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Elon Musk Declares War on Independent Writers
Twitter's new "policy" is going to hurt a lot of writers doing important work
No one of good faith and sound mind still believes Elon Musk bought Twitter because of his undying love for free speech. But if such a person did exist, Musk’s desperate ploy on Friday morning erased any doubt.
As Mitchell Clark wrote in The Verge:
Writers trying to embed tweets in their Substack stories are in for a rude surprise: after pasting a link to the site, a message pops up saying that “Twitter has unexpectedly restricted access to embedding tweets in Substack posts” and explaining that the company is working on a fix.
After those reports surfaced, between Thursday night and Friday morning, Twitter apparently began to restrict promotion and visibility for tweets with links to Substack posts. New tweets linking directly to Substack.com can still be tweeted, but trying to retweet or like those tweets via Twitter’s website results in an error message saying, “Some actions on this Tweet have been disabled by Twitter,” while doing the same from within its apps or TweetDeck appears to work while failing silently.
As of this writing, neither Musk nor Twitter has commented on what happened. As with all things Twitter in the Musk era, this could be the result of a bug in the code. However, two days ago Substack’s CEO announced a forthcoming product called Substack Notes, which many viewed as a Twitter competitor.
Given Musk’s erratic pettiness, this is likely an intentional effort to take out Substack. In doing so, Musk could wreak havoc on the growing numbers of independent writers who have struck out on their own in recent years. Since you are reading this in a Substack newsletter, you can correctly assume that I am biased on this matter. Nonetheless, Musk’s latest shenanigans should concern anyone who, unlike Musk, truly cares about free expression.
Why It Matters
Those reading this newsletter signed up for Message Box from Twitter. If I couldn’t post my content on Twitter, my newsletter would never have gotten off the ground. If Substack writers cannot disseminate their products on Twitter, it’s nearly impossible for many of them to build a sustainable business. Connecting with an audience is the hardest part of launching a new media product. That task may now be close to impossible for writers on Substack.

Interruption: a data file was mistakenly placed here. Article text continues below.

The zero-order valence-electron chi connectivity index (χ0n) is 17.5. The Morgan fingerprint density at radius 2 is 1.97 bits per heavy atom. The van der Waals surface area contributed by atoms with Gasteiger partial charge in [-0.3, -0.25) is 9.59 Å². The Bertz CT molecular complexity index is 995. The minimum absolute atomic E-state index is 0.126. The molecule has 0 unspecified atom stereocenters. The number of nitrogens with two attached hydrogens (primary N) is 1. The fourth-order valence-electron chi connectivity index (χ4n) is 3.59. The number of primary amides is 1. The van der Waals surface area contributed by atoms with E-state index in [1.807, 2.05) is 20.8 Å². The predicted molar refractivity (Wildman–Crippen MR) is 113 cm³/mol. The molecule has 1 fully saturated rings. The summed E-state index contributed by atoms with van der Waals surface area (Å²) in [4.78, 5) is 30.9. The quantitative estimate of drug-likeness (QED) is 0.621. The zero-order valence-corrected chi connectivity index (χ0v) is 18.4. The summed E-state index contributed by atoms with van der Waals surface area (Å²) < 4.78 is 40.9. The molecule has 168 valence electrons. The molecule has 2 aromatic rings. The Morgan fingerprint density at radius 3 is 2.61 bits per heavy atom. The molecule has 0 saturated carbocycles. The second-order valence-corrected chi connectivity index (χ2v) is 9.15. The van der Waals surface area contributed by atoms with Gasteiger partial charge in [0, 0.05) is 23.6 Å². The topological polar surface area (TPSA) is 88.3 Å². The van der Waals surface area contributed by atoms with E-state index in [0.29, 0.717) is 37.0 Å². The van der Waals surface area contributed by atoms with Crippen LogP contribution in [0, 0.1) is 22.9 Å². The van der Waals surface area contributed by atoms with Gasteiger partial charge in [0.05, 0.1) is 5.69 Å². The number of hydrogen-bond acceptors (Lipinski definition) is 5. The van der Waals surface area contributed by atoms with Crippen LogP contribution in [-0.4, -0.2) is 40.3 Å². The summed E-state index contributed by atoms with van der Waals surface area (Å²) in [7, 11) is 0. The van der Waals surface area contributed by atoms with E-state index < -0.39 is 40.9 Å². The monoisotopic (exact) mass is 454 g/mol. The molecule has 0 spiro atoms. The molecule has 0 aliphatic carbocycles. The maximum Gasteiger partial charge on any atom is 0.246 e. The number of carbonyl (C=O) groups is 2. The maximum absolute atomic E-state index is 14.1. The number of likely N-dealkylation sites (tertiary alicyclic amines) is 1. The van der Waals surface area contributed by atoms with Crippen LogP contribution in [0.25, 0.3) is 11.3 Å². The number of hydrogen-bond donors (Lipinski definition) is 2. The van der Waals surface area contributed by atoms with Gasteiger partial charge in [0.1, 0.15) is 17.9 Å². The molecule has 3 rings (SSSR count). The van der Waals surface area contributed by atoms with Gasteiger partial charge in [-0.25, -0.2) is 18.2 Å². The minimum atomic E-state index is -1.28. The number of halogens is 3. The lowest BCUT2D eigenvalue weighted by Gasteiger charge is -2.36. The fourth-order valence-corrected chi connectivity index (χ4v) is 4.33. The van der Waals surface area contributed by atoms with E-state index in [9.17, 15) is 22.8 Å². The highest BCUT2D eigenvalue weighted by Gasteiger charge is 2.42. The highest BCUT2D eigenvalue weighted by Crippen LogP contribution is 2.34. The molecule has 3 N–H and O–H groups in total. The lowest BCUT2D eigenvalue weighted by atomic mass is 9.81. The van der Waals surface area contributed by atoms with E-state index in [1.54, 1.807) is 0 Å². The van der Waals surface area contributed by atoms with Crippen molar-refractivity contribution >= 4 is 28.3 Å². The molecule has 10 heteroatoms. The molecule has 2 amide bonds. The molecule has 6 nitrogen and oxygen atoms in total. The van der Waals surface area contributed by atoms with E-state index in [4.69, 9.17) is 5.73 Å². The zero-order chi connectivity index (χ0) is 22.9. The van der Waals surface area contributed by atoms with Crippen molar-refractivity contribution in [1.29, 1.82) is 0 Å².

Sure, Substack is just one newsletter platform. Theoretically, we could all move over to Ghost or another alternative, but who is to say that Musk or Zuck or another petulant billionaire tech baron won’t do the same thing?
The internet and social media have jaded our society. Despite this, the advent of the creator economy — where individuals build media businesses on their own, has been a very good thing. Diverse voices that old media passed over during hiring have emerged. Topics like climate change and LGBTQ+ rights, often ignored or covered incorrectly by traditional media, get more attention because authentic voices can now be heard.
Maybe Musk will fix this problem — maybe he won’t. Either way, this situation is a reminder of the dangers of relying on a small handful of social media platforms in the hands of capricious and avaricious owners.
What You Can Do
I am very fortunate. I started this newsletter more than two years ago and had an opportunity to grow it before this sudden change. I am also blessed to have a platform like Pod Save America and other Crooked Media properties to share my views and promote my work. Cutting me off from Twitter will hurt, but I will be fine. Others will not be so lucky. Twitter’s move will devastate those just starting out or who depend on Substack as their sole source of revenue. Here is a list of Substacks that I recommend. If you can, I hope you will consider subscribing to them.
Currently, it is still possible to share links to Substack content if they are put through a link shortener. Here is a link to Message Box (https://tinyurl.com/4ayrxcm5) that Twitter’s filter will not catch. If you can share it, I would very much appreciate it.
If you read a number of Substack newsletters, you may want to consider downloading the Substack App, which will help you keep up with the writers you love and discover new ones.
Thank you for indulging me. This is all so stupid and pedantic, but what else should you expect from Elon Musk?